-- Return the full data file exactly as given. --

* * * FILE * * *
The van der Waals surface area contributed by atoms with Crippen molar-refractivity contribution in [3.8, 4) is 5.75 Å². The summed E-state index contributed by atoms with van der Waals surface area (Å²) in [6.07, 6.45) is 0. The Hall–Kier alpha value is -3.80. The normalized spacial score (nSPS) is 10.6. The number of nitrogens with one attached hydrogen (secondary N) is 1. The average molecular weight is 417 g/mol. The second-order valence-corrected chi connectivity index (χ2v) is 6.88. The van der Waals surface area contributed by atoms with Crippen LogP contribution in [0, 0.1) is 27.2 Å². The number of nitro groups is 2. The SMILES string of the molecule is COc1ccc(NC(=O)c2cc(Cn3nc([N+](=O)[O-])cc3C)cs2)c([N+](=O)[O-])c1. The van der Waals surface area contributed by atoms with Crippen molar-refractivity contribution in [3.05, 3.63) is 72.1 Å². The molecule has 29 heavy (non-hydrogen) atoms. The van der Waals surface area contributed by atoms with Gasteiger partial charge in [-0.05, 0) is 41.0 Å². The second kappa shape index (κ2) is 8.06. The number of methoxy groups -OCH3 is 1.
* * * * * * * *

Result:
The van der Waals surface area contributed by atoms with Crippen molar-refractivity contribution in [3.8, 4) is 5.75 Å². The summed E-state index contributed by atoms with van der Waals surface area (Å²) in [6.07, 6.45) is 0. The Hall–Kier alpha value is -3.80. The normalized spacial score (nSPS) is 10.6. The number of nitrogens with one attached hydrogen (secondary N) is 1. The average molecular weight is 417 g/mol. The second-order valence-corrected chi connectivity index (χ2v) is 6.88. The van der Waals surface area contributed by atoms with Crippen LogP contribution in [0, 0.1) is 27.2 Å². The number of nitro groups is 2. The SMILES string of the molecule is COc1ccc(NC(=O)c2cc(Cn3nc([N+](=O)[O-])cc3C)cs2)c([N+](=O)[O-])c1. The van der Waals surface area contributed by atoms with Crippen molar-refractivity contribution in [3.05, 3.63) is 72.1 Å². The molecule has 29 heavy (non-hydrogen) atoms. The van der Waals surface area contributed by atoms with Gasteiger partial charge in [-0.05, 0) is 41.0 Å². The second kappa shape index (κ2) is 8.06. The number of methoxy groups -OCH3 is 1.